Journal of Agricultural and Food Chemistry




Occurrence and Synthesis Pathways of (Suspected) Genotoxic <em>&alpha;</em>,<em>&beta;</em>-Unsaturated Carbonyls in Chocolate and Other Commercial Sweet Snacks



Was this article helpful

On the Article

Krish Tangella MD, MBA picture
Approved by

Krish Tangella MD, MBA

Pathology, Medical Editorial Board, DoveMed Team


Please log in to post a comment.

Related Articles

Test Your Knowledge

Asked by users

Related Centers


Related Specialties

Loading card

Related Physicians

Related Procedures

Related Resources

Join DoveHubs

and connect with fellow professionals

Related Directories

Who we are

At DoveMed, our utmost priority is your well-being. We are an online medical resource dedicated to providing you with accurate and up-to-date information on a wide range of medical topics. But we're more than just an information hub - we genuinely care about your health journey. That's why we offer a variety of products tailored for both healthcare consumers and professionals, because we believe in empowering everyone involved in the care process.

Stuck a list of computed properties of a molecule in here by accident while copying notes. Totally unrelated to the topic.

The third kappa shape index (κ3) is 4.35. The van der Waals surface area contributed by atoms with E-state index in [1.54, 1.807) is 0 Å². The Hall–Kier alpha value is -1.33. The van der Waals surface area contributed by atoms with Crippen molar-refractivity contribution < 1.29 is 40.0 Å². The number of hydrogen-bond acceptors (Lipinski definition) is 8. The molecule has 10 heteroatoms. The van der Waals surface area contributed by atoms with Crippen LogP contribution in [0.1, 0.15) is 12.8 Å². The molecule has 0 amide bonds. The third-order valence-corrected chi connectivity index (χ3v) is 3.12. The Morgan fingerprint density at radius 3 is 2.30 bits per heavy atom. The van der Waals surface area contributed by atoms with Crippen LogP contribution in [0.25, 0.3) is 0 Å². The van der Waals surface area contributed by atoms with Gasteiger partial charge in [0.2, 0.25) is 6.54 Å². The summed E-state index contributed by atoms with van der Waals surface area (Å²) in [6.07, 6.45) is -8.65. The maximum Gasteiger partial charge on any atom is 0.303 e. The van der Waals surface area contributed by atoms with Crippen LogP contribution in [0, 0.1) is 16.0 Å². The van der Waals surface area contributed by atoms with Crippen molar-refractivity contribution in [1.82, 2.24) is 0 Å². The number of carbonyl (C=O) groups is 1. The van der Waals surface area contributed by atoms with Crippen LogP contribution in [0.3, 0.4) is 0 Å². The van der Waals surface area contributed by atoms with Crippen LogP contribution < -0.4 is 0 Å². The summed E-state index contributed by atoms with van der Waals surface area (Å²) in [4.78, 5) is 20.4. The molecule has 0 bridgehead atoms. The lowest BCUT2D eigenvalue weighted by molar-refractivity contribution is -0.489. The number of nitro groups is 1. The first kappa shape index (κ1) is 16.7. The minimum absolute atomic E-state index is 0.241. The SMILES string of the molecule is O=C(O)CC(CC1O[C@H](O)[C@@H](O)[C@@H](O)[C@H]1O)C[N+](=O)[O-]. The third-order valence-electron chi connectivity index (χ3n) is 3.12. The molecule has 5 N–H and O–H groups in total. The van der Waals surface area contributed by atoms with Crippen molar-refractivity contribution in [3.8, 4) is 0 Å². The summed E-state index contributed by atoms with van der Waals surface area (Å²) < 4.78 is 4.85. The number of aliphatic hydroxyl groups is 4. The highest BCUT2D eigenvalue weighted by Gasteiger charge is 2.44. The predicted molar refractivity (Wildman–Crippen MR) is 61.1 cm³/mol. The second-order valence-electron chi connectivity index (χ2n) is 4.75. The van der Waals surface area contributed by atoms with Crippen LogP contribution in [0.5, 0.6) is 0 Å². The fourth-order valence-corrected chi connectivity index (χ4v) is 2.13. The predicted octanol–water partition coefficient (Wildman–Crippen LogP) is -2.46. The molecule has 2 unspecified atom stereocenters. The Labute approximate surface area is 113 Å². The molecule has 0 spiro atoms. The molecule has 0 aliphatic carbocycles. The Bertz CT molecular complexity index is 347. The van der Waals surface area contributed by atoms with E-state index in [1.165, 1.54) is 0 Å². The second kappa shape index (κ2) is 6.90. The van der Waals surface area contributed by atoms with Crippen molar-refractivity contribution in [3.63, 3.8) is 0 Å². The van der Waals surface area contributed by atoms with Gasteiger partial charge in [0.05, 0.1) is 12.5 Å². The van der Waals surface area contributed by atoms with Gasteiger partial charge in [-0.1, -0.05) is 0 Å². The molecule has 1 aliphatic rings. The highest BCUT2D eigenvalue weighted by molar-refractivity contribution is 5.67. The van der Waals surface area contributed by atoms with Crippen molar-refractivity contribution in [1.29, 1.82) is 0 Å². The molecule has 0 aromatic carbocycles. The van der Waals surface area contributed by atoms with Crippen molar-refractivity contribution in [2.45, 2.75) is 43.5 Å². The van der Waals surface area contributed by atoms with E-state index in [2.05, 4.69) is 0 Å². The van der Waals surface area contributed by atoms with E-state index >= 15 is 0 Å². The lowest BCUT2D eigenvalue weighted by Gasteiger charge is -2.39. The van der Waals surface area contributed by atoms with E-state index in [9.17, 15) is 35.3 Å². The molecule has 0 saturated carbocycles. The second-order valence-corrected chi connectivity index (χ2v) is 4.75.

Our mission is to create a user-friendly healthcare technology portal that helps you make better decisions about your overall health and well-being. We understand that navigating the complexities of healthcare can be overwhelming, so we strive to be a reliable and compassionate companion on your path to wellness.
As an impartial and trusted online resource, we connect healthcare seekers, physicians, and hospitals in a marketplace that promotes a higher quality, easy-to-use healthcare experience. You can trust that our content is unbiased and impartial, as it is trusted by physicians, researchers, and university professors around the globe. Importantly, we are not influenced or owned by any pharmaceutical, medical, or media companies. At DoveMed, we are a group of passionate individuals who deeply care about improving health and wellness for people everywhere. Your well-being is at the heart of everything we do.

© 2023 DoveMed. All rights reserved. It is not the intention of DoveMed to provide specific medical advice. DoveMed urges its users to consult a qualified healthcare professional for diagnosis and answers to their personal medical questions. Always call 911 (or your local emergency number) if you have a medical emergency!